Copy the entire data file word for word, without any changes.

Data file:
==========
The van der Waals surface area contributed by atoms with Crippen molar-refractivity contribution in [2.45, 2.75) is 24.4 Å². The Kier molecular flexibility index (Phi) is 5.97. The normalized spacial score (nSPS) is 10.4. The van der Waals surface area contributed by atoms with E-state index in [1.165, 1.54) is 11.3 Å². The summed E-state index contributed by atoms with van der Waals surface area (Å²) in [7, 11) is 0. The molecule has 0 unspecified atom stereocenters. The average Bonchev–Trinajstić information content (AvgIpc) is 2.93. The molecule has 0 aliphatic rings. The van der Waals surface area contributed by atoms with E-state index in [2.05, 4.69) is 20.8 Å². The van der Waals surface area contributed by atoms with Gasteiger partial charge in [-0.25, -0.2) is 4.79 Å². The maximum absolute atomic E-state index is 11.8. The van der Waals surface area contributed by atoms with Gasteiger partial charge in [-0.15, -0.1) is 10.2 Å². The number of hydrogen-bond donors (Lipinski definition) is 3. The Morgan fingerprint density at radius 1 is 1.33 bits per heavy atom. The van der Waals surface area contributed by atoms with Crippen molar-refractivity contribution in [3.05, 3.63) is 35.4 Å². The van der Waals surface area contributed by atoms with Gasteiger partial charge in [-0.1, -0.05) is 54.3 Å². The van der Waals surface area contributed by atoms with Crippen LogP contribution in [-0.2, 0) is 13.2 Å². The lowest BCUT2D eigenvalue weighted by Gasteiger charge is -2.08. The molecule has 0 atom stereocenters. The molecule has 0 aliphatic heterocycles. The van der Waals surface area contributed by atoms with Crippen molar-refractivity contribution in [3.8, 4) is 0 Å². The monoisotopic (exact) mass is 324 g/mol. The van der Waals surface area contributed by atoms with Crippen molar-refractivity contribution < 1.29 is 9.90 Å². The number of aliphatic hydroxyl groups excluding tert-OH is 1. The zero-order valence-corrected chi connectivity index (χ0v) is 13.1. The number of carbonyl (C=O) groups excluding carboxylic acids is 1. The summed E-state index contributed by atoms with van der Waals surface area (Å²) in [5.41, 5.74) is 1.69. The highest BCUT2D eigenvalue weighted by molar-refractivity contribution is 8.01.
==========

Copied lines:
The van der Waals surface area contributed by atoms with Crippen molar-refractivity contribution in [2.45, 2.75) is 24.4 Å². The Kier molecular flexibility index (Phi) is 5.97. The normalized spacial score (nSPS) is 10.4. The van der Waals surface area contributed by atoms with E-state index in [1.165, 1.54) is 11.3 Å². The summed E-state index contributed by atoms with van der Waals surface area (Å²) in [7, 11) is 0. The molecule has 0 unspecified atom stereocenters. The average Bonchev–Trinajstić information content (AvgIpc) is 2.93. The molecule has 0 aliphatic rings. The van der Waals surface area contributed by atoms with E-state index in [2.05, 4.69) is 20.8 Å². The van der Waals surface area contributed by atoms with Gasteiger partial charge in [-0.25, -0.2) is 4.79 Å². The maximum absolute atomic E-state index is 11.8. The van der Waals surface area contributed by atoms with Gasteiger partial charge in [-0.15, -0.1) is 10.2 Å². The number of hydrogen-bond donors (Lipinski definition) is 3. The Morgan fingerprint density at radius 1 is 1.33 bits per heavy atom. The van der Waals surface area contributed by atoms with Crippen molar-refractivity contribution in [3.05, 3.63) is 35.4 Å². The van der Waals surface area contributed by atoms with Gasteiger partial charge in [-0.1, -0.05) is 54.3 Å². The van der Waals surface area contributed by atoms with Crippen LogP contribution in [-0.2, 0) is 13.2 Å². The lowest BCUT2D eigenvalue weighted by Gasteiger charge is -2.08. The molecule has 0 atom stereocenters. The molecule has 0 aliphatic heterocycles. The van der Waals surface area contributed by atoms with Crippen molar-refractivity contribution in [3.8, 4) is 0 Å². The monoisotopic (exact) mass is 324 g/mol. The van der Waals surface area contributed by atoms with Crippen molar-refractivity contribution < 1.29 is 9.90 Å². The number of aliphatic hydroxyl groups excluding tert-OH is 1. The zero-order valence-corrected chi connectivity index (χ0v) is 13.1. The number of carbonyl (C=O) groups excluding carboxylic acids is 1. The summed E-state index contributed by atoms with van der Waals surface area (Å²) in [5.41, 5.74) is 1.69. The highest BCUT2D eigenvalue weighted by molar-refractivity contribution is 8.01.